Saturday, July 10, 2004

A Little Mary Jane: Sandefur has declared me a Libertarian, interpreting the fact that I believe states have the right to make laws I don't agree with to somehow mean I should belong to a party that would work for implementing laws I don't believe in, for not implementing laws I do.

Fair enough.

I declare him blind for his inability to find Kirsten Dunst "pretty."

Please adjust his driver's license accordingly.

The problem with the Mary Jane character in the movies is that they've combined two characters to make her, two characters that are actually meant to be complete contrasts to each other, sort of like trying to combine the stoic, dark, muscular Batman with the laughy, colorful, skinny Joker to make one "more complex" character.

In this case, the two characters are Gwen Stacy and Mary Jane from the Spider Man comic books.

Gwen Stacy was the cute girl-next-door who represented the calm, peaceful home life Peter could have had if he had never become Spider-man. She represented stability and beauty and security (Her father was the police chief). She died while Spider-man was battling the Green Goblin, in a confrontation similiar to the one at the end of the first movie.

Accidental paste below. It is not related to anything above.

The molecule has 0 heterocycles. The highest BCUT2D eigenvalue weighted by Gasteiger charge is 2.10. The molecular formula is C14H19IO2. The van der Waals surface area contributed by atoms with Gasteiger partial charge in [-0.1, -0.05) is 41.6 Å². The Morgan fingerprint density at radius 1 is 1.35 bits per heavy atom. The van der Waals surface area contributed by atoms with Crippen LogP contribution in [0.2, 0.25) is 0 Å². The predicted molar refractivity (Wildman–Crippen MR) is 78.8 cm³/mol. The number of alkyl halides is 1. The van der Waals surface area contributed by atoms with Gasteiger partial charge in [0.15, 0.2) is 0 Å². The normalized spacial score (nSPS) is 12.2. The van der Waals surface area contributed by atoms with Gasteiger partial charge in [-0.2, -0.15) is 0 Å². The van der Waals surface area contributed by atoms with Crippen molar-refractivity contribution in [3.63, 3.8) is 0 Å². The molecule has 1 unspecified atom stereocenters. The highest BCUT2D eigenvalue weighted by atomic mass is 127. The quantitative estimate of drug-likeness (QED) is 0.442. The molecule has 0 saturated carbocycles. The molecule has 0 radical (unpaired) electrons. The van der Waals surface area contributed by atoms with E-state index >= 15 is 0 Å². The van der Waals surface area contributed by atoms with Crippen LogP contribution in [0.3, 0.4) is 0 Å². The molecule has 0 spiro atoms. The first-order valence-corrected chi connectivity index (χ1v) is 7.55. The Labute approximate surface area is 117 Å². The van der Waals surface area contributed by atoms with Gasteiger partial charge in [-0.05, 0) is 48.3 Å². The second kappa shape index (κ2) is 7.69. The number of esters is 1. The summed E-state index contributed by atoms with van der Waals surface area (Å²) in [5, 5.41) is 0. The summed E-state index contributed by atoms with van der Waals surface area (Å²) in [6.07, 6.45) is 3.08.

Mary Jane, on the other hand, was the wild girl with the flaming red hair and the edge-of-your-seat attitude about life. This is the girl whose father was abusive, but rather than turning her towards extroversion, it taught her to fight. This is the girl who dated Harry Osborne but flirted shamelessly with Peter. After school she became a star, not of stuffy Jane Austen-style plays, but of soap operas. This is the girl who would call Peter "Tiger."

So trying to combine the two has created a somewhat muddled character without clear motivation. I'm somewhat disappointed with the result--I regret not getting to see the feisty flame-haired flirt on screen--but hey, it's Kirsten Dunst! Who's complaining?

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